Whatever did happen to all that? I asked myself in an attempt to distract my mind from the scene that it truly yearned to probe—for in the midst of the beautiful garden with the gentle friends, a situation was beginning to intrude: a vehicle on the way to the dry cleaners was stuck in traffic at a roundabout. The road that swerves through the valley between the deux mammelles toward Almadie was teeming with people and taxis and horses pulling carts. Dogs lay emaciated in the shade; the gendarme wore helmets and mirror sunglasses; vendors sold coat racks and miracle cashews among cool sufi marabout, lime-sellers, slender surfer and barefoot talibe begging for the mosques. Nestle coffee carts were being pushed up to the scene, and so many women with buckets of mangoes, bananas, fish or a leg of some beast balanced on their head. All of this was beginning to swarm the traffic because one day two years ago, a bunch of cows had meandered into the roundabout beyond the African Renaissance Monument and stopped, indifferent and unflinching in their separate, bovine schedule.
To be fair, the cows had not so much wandered into the city and blocked the road as the city had wandered out into the desert and blocked the cows. There was a stalemate and all involved seemed to respect it as yesterday’s provincial Dakar turns gently, almost in the palm of one’s hand, into a West African urban metropolis. In the rising tide of traffic created by the cows, a spontaneous village had sprung up as always happens, and I—annoyed, bored, impatient and stubborn—had lifted my pen from the paper, left the car in a huff and walked home.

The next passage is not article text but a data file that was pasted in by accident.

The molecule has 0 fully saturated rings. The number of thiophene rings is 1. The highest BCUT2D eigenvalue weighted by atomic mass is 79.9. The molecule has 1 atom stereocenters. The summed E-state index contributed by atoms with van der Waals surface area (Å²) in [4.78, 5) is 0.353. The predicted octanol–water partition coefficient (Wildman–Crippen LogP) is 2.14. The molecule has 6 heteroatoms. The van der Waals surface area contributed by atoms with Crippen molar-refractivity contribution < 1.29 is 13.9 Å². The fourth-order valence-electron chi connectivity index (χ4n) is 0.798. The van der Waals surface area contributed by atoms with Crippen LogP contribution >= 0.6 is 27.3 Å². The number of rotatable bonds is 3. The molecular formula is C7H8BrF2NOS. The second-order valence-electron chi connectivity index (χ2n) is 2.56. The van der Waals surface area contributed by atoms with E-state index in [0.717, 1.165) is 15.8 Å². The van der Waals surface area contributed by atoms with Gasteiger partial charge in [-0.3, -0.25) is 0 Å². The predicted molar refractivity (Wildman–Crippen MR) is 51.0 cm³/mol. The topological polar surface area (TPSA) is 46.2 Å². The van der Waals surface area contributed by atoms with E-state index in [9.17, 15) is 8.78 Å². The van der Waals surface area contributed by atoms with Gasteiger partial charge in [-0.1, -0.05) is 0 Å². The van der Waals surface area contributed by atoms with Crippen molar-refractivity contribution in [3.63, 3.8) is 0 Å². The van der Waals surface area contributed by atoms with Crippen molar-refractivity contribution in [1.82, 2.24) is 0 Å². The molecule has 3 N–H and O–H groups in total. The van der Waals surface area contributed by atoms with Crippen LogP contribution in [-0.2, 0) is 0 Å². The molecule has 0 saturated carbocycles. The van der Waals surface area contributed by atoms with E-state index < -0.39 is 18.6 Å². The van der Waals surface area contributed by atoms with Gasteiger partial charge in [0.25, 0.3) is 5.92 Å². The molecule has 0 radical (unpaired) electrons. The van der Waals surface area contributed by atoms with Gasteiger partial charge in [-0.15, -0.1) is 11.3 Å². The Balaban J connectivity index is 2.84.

But the scene, I confess, hovered in my mind for years—years, mind you. A source of unfinished business as distracting as an abandoned child or an unpaid debt. And here’s the truth: I had left the whole mess at the roundabout when I rose from my writing one morning, defiantly gathered my things, put on a hat and returned, quite simply, to work. Because as it turns out, poetry is a fool’s endeavor. Who mourns the unfinished sentence? Who gasps when the pen lies abandoned on the writer’s desk? No one. And anyway, there were applications to fill out. There were flowers to grow, eggs to boil, egos to soothe, wounds to suture and a God to worship. In other words, dear reader, there was life to live. The children arrived home from school each afternoon and filled the rooms with delight. I submitted some reports, I gazed out the window. The summers played out. An ominous shadow descended an escalator one day in Manhattan and the world was thrown on its hinges. I checked the news. I checked the news again. I did nothing but check the news. I stood by the pool; I snuck a cigarette. It’s with regret to report that cats died—the first by a car; the second for love. I crossed the sea, coming and going like the days, like the months and eventually like the years. One morning amidst the ghostly trees of a past life, an owl flew up from the edge of the woods and trees crashed down, flash floods swept through and creatures emerged from the bushes and the trees and the gardens. I went into a trance. I tried to be patient, I tried to forgive. I tried not to panic most mornings. Time unfolded. I went to Paris. And through it all the unfinished story loomed, haunting me the way conversations with an old love continue in one’s mind years after he has left you forever.